The rise and fall of a funnyman in a strongman state.
- By H. A. HellyerH.A. Hellyer is nonresident fellow at the Center for Middle East Policy at the Brookings Institution, and associate fellow in International Security Studies at the Royal United Services Institute in London. Follow him on Twitter: @hahellyer.
Egyptians moved their clocks forward an hour a couple of weeks ago following a decision by the country’s new rulers to reinstitute daylight saving time, which had been eliminated following Hosni Mubarak’s ouster in 2011. For the rather embattled group of revolutionaries who reject the domination of both the military and the Muslim Brotherhood, this inspired a joke: "They are taking away the revolution’s only lasting achievement!" It’s dark humor, to be sure, but humor in itself can be something quite potent — and to some in Cairo, quite threatening.
Egypt just got a rude wake-up call about that fact. On Monday, Bassem Youssef — the man described as Egypt’s "Jon Stewart," who ran a program gleefully satirizing the country’s predominant political narrative — announced that his show was, at least for now, over. The program, called El-Bernameg, had already been forced to suspend shooting a few weeks ago, under the pretext that it would unduly influence Egyptian voters in the run-up to the Egyptian presidential election in late May. Of course, all other television shows — including those that unapologetically tried to politically influence viewers — were left untouched. The program was nevertheless due to return on Friday, May 30 — but didn’t.
This is the second time Youssef has stopped airing his program. Last year, he parted ways with the Egyptian network CBC on less than amicable terms, after the channel declared that Youssef had gone against their "editorial guidelines" — presumably due to his less than adulatory stance toward the new military-backed government. This time, however, Youssef had nothing but praise for his current network, the Saudi-owned MBC. At a press conference announcing the indefinite suspension of the show, Youssef did not go into details, but clearly alluded to pressures that were beyond the control of the program, and the channel itself.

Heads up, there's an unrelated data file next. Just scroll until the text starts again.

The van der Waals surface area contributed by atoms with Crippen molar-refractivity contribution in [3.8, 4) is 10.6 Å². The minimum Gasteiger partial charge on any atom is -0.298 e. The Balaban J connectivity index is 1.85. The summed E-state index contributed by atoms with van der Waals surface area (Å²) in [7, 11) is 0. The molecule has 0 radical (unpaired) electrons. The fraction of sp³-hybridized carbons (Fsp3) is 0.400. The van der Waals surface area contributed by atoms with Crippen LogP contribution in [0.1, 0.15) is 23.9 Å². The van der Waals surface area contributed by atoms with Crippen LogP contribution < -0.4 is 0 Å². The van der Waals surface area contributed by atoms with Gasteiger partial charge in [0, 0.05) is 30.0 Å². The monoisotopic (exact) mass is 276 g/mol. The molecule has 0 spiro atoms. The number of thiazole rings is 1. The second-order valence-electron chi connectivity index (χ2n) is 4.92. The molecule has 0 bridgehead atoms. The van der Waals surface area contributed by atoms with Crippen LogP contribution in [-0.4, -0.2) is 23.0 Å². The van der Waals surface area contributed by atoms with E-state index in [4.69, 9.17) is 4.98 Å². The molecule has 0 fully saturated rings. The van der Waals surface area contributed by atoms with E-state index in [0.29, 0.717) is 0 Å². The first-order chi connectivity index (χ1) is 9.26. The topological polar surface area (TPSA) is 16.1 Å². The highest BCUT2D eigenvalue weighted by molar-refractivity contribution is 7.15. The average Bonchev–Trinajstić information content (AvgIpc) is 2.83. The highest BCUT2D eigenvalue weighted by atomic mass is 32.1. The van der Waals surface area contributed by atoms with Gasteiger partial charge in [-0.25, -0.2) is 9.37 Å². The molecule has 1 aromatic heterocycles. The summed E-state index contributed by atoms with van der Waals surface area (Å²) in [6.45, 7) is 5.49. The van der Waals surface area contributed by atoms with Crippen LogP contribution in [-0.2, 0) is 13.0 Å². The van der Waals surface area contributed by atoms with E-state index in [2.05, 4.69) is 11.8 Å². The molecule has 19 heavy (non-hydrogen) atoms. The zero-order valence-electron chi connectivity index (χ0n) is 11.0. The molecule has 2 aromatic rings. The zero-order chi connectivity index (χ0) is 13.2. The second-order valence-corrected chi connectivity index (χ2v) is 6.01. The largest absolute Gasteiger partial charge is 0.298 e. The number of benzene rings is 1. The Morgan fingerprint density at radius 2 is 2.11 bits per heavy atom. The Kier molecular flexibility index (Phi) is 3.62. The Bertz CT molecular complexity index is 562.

Rumors will now abound. There are, of course, suspicions that the higher echelons of the Saudi state, which is very supportive of the Egyptian establishment that Youssef’s program infuriated so much, put pressure on MBC. However, those suspicions are difficult to prove. What is clear is that at different times in the past two years, whether under former President Mohamed Morsi or the military-backed government that succeeded him, Youssef and his staff were subjected to court cases, death threats, and other modes of harassment.
The harassment began in a pronounced fashion during the Morsi era. Youssef had not voted for Morsi — he had been filming abroad during the presidential run-off — but had made it clear that voting for the other contender, Mubarak’s last prime minister, Ahmad Shafiq, would be a "very hard thing" for him to contemplate. In the early months of Morsi’s time in office, El-Bernameg tried, unsuccessfully, to get him onto the show, as the president of the republic — something that no other show in the non-Islamist, let alone anti-Islamist, media arena had contemplated.
Youssef’s program progressively became more critical of the government. He lampooned Morsi’s now-famous presidential decree that exempted his decisions from judicial oversight, and continued to be a prominent critic thereafter.
The Morsi administration and its supporters struck back. Over the course of the Muslim Brotherhood’s year in power, Youssef was arrested and investigated by the prosecutor general’s office for "insulting the president" as well as for "insulting Islam." With other members of the team also facing legal action, Youssef faced death threats from unknown sources. Separately, pro-government preachers declared watching his program to be forbidden under Islamic law. Although Youssef describes himself as a faithful, practicing Muslim, he took exception to the increasing visibility of extremist preachers, whom he argued were tarnishing his religion; in turn, those radicals, many of whom were openly supportive of Morsi’s administration, continued to rally against him.
Youssef supported the June 30 campaign calling for early presidential elections, and also celebrated the departure of the Islamist president after he was ousted by the military on July 3, 2013. Part of this was probably due to his own personal fears: He was aware that the authorities had drawn up a list of more than 20 media personalities who had been described as going too far in criticizing the presidency. In Morsi’s last speech before the protests began, he also made it clear that "one year was enough," and singled out the media for particular criticism. For Youssef, this would have been confirmation that if the June 30 protests did not succeed in effecting some sort of change, he and many other prominent media figures would be arrested.